Fans of the novel that this film is based on have argued that Miyazaki's movie is a poor interpretation of Jones' story (apparently he changed things from the original to suit his imagination). Not having read the book, I can't comment on what parts of the story have been altered or which remain faithful, but as a genuinely huge fan of Miyazaki's work, I have to say that his adaptation is a charming delight on its own ground. Probably the best way to appreciate this film is to approach it as an inspiration for a masterpiece of animation, and not as an undistorted incarnation of Jones' world.

This is not to say, however, that Miyazaki's Howl's Moving Castle is flawless--far from it. For fans spoiled by his more action-packed classics such as Nausicaš and Castle in the Sky, this film offers little in the way of exciting set pieces. The overall story unfolds at a leisurely pace; this worked in favor of his more quieter, gentler children's tales such as My Neighbor Totoro, Kiki's Delivery Service, and of course the surrealistic Spirited Away, but here it sometimes comes off as a bit of a detriment. Given the war subplot and a few occasional action-sequences, one would expect Howl to at least have a grand climax. Regrettably, it concludes in a manner that is slower and more drawn-out than Spirited Away does, undermining its potential for an epic fantasy. I lay this blame, however, on myself; I had unrealistically high expectations for this film, and so I couldn't help but feel a little bit let down by the finale.

Still, in spite of its pacing problems, Howl has a lot to offer in the way of visual fiestas, characters that one can identify with, and of course, Joe Hisaishi's richly romantic underscore. It should also be noted that after viewing this movie a few more times, I have come to appreciate it for what it really is, not what I wanted it to be. As such, I do not hesitate to recommend Howl as yet another Miyazaki masterpiece.

On another matter, I am reluctant to choose a favorite out of the Disney/Miramax/Pixar-produced English tracks for Miyazaki's movies because I've found every one of them to be of five-star quality and always a pleasure to listen to (even the ones that some folks are somewhat divided about, notably Mononoke, Castle in the Sky, and Kiki). But for the record, Disney once again provides a very capable cast to lend their vocals to the characters and two skillful people to direct them (PIXAR's Pete Docter and Disney's own Rick Dempsey).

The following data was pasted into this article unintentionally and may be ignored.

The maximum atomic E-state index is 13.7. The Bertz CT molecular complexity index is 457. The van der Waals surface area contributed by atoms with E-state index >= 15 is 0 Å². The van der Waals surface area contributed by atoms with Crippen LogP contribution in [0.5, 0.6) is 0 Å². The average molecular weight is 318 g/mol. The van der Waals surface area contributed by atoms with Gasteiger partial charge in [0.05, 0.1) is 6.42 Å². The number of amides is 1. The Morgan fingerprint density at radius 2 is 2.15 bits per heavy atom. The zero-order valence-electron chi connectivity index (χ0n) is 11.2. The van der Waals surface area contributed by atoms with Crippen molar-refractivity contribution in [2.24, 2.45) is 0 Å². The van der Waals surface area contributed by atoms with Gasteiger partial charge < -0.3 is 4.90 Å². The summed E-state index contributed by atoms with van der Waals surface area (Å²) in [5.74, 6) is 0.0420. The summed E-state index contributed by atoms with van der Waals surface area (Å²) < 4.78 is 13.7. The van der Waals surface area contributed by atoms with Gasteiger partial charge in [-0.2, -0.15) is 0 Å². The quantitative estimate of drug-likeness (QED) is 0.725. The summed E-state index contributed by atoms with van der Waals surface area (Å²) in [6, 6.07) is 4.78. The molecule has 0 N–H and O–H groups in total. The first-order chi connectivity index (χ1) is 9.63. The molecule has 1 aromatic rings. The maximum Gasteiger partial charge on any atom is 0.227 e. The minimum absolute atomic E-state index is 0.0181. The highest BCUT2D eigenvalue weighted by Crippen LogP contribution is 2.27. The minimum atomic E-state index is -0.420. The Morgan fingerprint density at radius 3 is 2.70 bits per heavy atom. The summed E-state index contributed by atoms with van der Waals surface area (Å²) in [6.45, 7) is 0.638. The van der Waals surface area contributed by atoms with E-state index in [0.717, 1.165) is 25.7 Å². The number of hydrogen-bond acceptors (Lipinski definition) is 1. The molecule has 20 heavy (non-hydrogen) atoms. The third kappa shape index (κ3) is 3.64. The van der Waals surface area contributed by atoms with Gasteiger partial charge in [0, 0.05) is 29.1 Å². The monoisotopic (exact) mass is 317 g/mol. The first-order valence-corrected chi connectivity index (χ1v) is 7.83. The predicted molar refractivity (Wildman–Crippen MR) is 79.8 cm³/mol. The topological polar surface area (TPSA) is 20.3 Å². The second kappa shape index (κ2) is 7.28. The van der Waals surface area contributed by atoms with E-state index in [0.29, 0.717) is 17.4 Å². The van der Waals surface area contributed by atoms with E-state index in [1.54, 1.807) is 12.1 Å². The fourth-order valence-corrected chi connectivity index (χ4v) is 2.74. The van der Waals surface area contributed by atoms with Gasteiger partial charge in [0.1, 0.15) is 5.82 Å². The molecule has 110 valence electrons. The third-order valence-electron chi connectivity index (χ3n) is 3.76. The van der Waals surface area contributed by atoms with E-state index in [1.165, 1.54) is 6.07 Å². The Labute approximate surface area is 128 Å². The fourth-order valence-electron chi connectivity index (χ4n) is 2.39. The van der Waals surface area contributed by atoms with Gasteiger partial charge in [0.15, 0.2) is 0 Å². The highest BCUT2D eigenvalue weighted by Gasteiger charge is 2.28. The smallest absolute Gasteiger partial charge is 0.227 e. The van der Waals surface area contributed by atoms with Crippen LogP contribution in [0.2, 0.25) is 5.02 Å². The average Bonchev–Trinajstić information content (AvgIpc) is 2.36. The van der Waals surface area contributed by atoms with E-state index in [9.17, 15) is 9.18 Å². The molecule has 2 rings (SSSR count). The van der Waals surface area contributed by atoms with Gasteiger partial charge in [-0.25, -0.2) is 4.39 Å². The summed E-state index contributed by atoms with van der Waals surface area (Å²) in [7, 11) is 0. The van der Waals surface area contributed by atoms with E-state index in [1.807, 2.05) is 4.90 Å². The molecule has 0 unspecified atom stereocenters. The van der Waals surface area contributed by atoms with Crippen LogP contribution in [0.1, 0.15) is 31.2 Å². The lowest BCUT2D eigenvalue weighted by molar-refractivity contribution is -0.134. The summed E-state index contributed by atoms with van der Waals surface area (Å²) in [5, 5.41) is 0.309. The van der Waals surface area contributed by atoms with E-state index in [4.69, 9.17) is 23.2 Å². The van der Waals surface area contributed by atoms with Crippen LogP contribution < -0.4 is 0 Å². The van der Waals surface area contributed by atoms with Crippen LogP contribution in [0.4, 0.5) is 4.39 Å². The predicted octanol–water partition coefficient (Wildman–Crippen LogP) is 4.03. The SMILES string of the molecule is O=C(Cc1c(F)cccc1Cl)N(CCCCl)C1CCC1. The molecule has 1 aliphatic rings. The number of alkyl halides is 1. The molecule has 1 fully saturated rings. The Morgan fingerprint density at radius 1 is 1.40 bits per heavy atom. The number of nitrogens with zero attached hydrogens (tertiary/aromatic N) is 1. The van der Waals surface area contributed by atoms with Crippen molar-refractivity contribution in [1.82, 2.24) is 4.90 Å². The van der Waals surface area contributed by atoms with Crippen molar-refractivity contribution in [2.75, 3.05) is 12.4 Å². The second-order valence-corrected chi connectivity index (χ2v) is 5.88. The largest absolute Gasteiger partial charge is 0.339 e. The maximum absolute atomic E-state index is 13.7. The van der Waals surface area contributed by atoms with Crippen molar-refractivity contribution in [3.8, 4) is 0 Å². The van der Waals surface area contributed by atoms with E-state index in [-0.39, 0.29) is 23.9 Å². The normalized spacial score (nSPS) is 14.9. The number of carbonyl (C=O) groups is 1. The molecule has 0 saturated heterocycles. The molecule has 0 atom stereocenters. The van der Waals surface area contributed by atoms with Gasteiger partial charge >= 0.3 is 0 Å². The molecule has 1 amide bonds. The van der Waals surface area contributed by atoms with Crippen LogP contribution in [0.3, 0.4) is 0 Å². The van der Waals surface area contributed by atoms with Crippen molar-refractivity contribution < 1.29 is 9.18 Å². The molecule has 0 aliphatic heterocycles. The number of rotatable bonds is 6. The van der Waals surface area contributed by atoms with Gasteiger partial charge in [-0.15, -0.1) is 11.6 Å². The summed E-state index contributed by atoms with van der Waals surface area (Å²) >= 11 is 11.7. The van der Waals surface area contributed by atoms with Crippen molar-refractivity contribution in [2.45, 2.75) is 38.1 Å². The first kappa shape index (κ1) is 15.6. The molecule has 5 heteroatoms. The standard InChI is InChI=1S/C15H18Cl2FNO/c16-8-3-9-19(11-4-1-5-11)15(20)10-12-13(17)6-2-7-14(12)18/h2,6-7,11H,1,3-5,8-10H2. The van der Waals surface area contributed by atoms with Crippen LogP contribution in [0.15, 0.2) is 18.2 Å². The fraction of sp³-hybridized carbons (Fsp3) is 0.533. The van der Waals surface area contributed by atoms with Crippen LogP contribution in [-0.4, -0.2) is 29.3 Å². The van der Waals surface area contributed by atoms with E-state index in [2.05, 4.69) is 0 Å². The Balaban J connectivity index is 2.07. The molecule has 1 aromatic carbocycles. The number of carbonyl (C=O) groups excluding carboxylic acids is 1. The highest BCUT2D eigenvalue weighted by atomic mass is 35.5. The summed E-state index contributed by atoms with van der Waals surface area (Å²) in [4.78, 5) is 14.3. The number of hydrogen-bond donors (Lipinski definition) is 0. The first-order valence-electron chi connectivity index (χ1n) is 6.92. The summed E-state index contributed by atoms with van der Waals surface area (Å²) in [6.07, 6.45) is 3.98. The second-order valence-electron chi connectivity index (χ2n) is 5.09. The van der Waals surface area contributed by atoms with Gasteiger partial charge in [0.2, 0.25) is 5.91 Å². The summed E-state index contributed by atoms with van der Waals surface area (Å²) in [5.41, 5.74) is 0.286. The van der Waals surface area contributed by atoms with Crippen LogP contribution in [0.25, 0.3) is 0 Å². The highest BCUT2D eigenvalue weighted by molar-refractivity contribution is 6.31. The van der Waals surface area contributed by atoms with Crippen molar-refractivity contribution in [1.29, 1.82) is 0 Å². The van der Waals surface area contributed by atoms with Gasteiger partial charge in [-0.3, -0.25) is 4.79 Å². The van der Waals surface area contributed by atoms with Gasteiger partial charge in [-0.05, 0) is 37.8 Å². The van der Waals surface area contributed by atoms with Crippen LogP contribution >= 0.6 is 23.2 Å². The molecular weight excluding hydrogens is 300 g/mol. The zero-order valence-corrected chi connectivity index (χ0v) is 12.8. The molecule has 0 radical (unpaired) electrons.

As the enigmatic Howl, Christian Bale delivers his lines with a somewhat menacing yet strangely charming style. Emily Mortimer is excellent as the sweet, sincere young Sophie, as is elderly Jean Simmons as her 90-year-old counterpart. This triumvirate is amply supported by Lauren Bacall, who is amazingly menacing--and later on grandmotherly--as the Witch of the Waste, Josh Hutcherson as the childlike sorcerer Markl (who can make himself look older than he really is), Blythe Danner as the icy Madam Suliman. As a nice little treat, longtime Anime voiceover (and huge Miyazaki fan) Crispin Freeman has a brief cameo at the end. (You can also hear him play various roles in the English version of Grave of the Fireflies.)

Yet as with all the Disney/Miyazaki dubs, there is always one actor who will steal the spotlight from the others (not that this is a bad thing; I don't mind!), and this time it's the ever-amusing Billy Crystal. As the wily fire-demon Calcifer (who reminded me a lot of Phil Hartman's Jiji from Kiki in both sarcasm and tone), Crystal scorches up the scenery and provides all the best moments as well as laughs (hey, he's hot).

And to give further credit where it's due, the Disney DVD release looks--and sounds--absolutely fantastic. Extras have never really been a strong selling point of Disney's Ghibli DVD releases, yet this one has some interesting tidbits: in addition to the expected voice talent featurette, trailers, and storyboards, there is a lengthy interview from dub co-director Docter as well as a twenty-minute long featurette where we see Miyazaki attend PIXAR studios, presenting John Lasseter with a gigantic Cat Bus from Totoro.

All in all, this is yet another stellar treat from Hayao Miyazaki with an equally fantastic dub and a reasonably good DVD release provided by Disney. What more can you ask for?